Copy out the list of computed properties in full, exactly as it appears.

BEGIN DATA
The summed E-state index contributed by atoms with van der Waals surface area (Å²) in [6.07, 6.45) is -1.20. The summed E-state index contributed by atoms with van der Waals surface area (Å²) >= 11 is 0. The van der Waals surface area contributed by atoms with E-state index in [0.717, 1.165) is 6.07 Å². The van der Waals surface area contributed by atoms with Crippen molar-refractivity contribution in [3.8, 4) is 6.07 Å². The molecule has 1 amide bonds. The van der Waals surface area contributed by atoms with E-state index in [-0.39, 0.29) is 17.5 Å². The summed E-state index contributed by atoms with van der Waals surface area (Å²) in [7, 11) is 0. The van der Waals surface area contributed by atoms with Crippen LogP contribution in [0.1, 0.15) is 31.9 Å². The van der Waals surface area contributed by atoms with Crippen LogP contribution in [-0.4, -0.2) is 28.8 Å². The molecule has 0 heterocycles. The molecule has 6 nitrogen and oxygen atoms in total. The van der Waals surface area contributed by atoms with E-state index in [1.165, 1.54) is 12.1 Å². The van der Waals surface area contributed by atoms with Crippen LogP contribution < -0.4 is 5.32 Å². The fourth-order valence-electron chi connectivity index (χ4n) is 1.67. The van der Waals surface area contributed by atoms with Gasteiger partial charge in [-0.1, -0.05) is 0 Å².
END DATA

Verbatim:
The summed E-state index contributed by atoms with van der Waals surface area (Å²) in [6.07, 6.45) is -1.20. The summed E-state index contributed by atoms with van der Waals surface area (Å²) >= 11 is 0. The van der Waals surface area contributed by atoms with E-state index in [0.717, 1.165) is 6.07 Å². The van der Waals surface area contributed by atoms with Crippen molar-refractivity contribution in [3.8, 4) is 6.07 Å². The molecule has 1 amide bonds. The van der Waals surface area contributed by atoms with E-state index in [-0.39, 0.29) is 17.5 Å². The summed E-state index contributed by atoms with van der Waals surface area (Å²) in [7, 11) is 0. The van der Waals surface area contributed by atoms with Crippen LogP contribution in [0.1, 0.15) is 31.9 Å². The van der Waals surface area contributed by atoms with Crippen LogP contribution in [-0.4, -0.2) is 28.8 Å². The molecule has 0 heterocycles. The molecule has 6 nitrogen and oxygen atoms in total. The van der Waals surface area contributed by atoms with E-state index in [1.165, 1.54) is 12.1 Å². The van der Waals surface area contributed by atoms with Crippen LogP contribution < -0.4 is 5.32 Å². The fourth-order valence-electron chi connectivity index (χ4n) is 1.67. The van der Waals surface area contributed by atoms with Gasteiger partial charge in [-0.1, -0.05) is 0 Å².